The project was supported by the City of Greater Geelong through its Environment & Sustainability Program and by South Barwon Community Centre.

   . . .


#ActiveTransport #CityofGreaterGeelong #CleverCreativeGeelong #ClimateEmergency #ClimateSolutions #CoGG #Community #Cycling #EcologicalFootprint #EnergyEfficiency #FlyLess #Geelong #LowCarbonLiving #NoFly #SustainableGeelong #SustainableLiving #TransitionStreets #TransitionStreetsGeelong #TransitionAustralia #RenewableEnergy #Resilience #Retrofitting #ShowMeHow #TowardsZeroWasteGeelong #WarOnWasteAU #Whatsyour2025 #zerocarbon2025 #zerocarbon #zerocarbonliving

   . . .

Transformation almost without precedent

We know the time of ‘business as usual’ is over, that we must transform the present in order to create a sustainable future.

Transition Network, Pop Up Tomorrow

If we are to make the changes the climate emergency demands of us, the next 10-15 years will be a time of social, cultural, economic and political transformation almost without precedent. It will be a time when our imagination needs to be invited, valued and empowered. A time that future generations will sing great songs, and tell great tales about. A challenging yet amazing time to be alive!

What will help us build something so necessary and so remarkable will be our ability to tell rich and compelling stories of how the future could look, feel, taste, and sound. Stories that create a deep longing for a future very different from the present.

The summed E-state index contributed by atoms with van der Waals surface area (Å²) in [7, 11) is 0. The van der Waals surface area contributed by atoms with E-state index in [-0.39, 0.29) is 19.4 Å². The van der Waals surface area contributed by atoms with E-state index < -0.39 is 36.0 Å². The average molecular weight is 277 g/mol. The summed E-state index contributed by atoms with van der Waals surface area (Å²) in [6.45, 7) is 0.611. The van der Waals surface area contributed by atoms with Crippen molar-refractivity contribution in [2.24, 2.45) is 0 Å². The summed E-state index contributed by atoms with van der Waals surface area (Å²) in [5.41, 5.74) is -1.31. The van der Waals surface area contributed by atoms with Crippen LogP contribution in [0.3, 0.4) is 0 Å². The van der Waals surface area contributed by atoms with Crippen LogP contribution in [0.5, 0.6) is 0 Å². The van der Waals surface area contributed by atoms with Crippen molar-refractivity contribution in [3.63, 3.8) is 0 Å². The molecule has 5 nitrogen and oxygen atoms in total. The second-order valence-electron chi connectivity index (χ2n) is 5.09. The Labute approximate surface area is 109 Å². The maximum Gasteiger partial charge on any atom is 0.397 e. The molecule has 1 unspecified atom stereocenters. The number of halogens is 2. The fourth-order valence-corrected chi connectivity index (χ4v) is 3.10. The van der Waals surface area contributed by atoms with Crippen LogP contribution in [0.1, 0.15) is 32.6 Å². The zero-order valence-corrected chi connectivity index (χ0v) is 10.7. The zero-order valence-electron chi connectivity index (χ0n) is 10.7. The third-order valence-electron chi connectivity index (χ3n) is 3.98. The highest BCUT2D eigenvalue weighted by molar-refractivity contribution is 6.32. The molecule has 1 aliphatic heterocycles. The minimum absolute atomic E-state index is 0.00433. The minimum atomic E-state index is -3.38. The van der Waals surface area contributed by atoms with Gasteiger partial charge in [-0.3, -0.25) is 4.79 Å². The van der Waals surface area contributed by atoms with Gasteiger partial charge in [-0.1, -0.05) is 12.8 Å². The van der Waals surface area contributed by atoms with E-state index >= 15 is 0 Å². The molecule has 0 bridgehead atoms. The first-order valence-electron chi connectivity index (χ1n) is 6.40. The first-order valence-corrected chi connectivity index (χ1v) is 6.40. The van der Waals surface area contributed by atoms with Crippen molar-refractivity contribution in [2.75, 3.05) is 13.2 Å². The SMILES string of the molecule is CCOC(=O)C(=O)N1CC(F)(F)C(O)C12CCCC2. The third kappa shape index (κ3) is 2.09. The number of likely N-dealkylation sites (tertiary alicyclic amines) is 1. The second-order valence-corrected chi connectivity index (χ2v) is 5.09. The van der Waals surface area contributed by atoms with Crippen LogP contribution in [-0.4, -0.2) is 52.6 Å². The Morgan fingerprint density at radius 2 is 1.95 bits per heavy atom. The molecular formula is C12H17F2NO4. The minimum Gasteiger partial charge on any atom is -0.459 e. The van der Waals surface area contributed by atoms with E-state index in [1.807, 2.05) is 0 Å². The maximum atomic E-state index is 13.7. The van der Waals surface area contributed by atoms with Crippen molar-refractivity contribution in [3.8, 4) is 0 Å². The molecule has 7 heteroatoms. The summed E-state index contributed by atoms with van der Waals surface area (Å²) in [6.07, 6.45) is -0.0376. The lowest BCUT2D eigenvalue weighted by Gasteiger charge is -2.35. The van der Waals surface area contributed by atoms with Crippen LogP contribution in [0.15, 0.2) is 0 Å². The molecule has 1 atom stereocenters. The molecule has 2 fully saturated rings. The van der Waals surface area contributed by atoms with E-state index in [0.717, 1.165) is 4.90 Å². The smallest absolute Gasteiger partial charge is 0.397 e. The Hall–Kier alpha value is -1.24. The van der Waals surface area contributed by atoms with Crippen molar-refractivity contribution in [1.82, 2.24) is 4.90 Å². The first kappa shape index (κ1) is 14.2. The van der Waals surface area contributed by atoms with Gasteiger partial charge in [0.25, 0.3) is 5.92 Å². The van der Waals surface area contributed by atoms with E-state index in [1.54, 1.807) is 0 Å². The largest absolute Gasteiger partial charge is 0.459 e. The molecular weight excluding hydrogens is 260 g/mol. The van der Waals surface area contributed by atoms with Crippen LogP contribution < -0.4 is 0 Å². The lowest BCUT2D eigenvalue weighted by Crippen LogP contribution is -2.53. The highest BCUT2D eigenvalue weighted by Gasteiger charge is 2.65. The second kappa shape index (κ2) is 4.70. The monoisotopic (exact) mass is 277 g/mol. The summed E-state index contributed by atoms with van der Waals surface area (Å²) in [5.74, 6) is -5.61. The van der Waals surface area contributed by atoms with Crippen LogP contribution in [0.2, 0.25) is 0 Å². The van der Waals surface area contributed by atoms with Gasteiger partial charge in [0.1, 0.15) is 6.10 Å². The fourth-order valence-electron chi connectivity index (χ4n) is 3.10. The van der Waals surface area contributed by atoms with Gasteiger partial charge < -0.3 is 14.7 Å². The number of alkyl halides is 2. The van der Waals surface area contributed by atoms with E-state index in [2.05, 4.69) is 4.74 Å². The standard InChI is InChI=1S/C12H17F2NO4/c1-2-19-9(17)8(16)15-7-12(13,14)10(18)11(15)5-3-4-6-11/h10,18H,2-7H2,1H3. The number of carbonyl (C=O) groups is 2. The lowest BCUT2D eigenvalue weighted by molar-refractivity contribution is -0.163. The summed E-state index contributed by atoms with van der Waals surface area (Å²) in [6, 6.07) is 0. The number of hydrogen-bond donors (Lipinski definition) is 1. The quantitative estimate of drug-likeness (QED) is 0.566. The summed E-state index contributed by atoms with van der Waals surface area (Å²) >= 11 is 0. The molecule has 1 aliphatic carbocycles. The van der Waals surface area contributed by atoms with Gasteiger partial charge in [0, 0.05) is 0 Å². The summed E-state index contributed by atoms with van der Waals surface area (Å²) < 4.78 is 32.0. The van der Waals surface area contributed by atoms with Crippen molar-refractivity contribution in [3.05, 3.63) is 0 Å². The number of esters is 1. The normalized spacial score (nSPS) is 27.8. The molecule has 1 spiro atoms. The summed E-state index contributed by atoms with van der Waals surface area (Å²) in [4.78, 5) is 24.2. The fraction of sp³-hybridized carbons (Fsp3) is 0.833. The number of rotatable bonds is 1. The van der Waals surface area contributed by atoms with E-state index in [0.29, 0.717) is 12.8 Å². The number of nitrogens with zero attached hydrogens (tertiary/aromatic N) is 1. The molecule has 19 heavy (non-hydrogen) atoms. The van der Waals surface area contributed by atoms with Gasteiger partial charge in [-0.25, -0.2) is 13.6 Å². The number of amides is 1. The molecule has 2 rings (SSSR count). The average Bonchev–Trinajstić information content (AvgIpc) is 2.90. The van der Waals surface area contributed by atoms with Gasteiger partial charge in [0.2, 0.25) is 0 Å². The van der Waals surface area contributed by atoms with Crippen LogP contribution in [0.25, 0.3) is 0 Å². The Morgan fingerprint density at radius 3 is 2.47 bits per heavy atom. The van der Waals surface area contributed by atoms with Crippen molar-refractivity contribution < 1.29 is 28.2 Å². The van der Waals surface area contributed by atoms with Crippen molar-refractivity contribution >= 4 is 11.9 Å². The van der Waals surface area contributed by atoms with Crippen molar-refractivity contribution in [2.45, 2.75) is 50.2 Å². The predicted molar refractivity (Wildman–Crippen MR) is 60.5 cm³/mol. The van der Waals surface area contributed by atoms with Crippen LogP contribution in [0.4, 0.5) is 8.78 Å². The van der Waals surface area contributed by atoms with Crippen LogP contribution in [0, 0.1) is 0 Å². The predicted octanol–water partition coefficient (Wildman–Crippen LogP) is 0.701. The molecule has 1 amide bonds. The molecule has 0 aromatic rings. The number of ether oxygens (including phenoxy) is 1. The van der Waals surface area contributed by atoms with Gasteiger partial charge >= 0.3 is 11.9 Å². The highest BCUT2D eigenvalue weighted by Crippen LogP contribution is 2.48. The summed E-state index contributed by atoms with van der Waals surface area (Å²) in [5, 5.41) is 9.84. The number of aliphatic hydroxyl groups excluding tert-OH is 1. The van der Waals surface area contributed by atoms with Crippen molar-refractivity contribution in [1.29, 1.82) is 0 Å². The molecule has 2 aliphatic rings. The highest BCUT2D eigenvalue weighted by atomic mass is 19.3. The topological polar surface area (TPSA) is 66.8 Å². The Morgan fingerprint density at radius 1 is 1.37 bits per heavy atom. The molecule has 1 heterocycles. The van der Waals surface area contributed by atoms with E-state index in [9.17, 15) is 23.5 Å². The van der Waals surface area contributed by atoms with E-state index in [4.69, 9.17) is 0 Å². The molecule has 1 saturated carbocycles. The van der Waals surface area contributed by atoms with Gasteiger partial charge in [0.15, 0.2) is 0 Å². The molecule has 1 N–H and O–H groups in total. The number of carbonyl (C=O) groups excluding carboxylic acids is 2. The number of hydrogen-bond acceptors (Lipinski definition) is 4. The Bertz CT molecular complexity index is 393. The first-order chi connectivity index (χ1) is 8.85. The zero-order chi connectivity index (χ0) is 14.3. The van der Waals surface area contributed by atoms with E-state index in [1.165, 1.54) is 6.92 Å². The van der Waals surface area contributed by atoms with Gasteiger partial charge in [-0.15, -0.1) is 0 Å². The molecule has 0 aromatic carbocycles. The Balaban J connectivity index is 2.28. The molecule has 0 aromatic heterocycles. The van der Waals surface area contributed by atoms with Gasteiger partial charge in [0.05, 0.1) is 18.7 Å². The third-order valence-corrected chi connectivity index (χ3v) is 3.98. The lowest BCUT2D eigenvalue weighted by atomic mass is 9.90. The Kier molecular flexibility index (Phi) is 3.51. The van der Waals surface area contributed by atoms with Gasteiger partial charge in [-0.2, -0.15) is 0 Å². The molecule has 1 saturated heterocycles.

A future of clean air, children playing in the street, cities with food growing everywhere, more birdsong and wildlife, thriving local economies, homes and businesses powered by renewable energy, imaginative and playful architecture, and rewilded landscapes.

An age of connection, collaboration and community, with a sense of collective purpose. A more resilient, more diverse, more equal, more caring, fair world with zero emissions.

It will be a time of creativity, dreaming, and sharing. A space to explore our longings for what we want the future to be. Connecting us to each other and to a future worth fighting for.

We invite you to join us during 17th-24th October. Gather your community group, faith group, street, school, or organisation and spend time together generating ‘memories of the future’.

What this will look like is up to you, and you can find out more and download a resource guide here – www.transitionnetwork.org/popuptomorrow

The Farm Next Door’s Facebook-review of the Show Me How series on 25 August 2019

→ Subscribe to the ‘Show me how’ youtube channel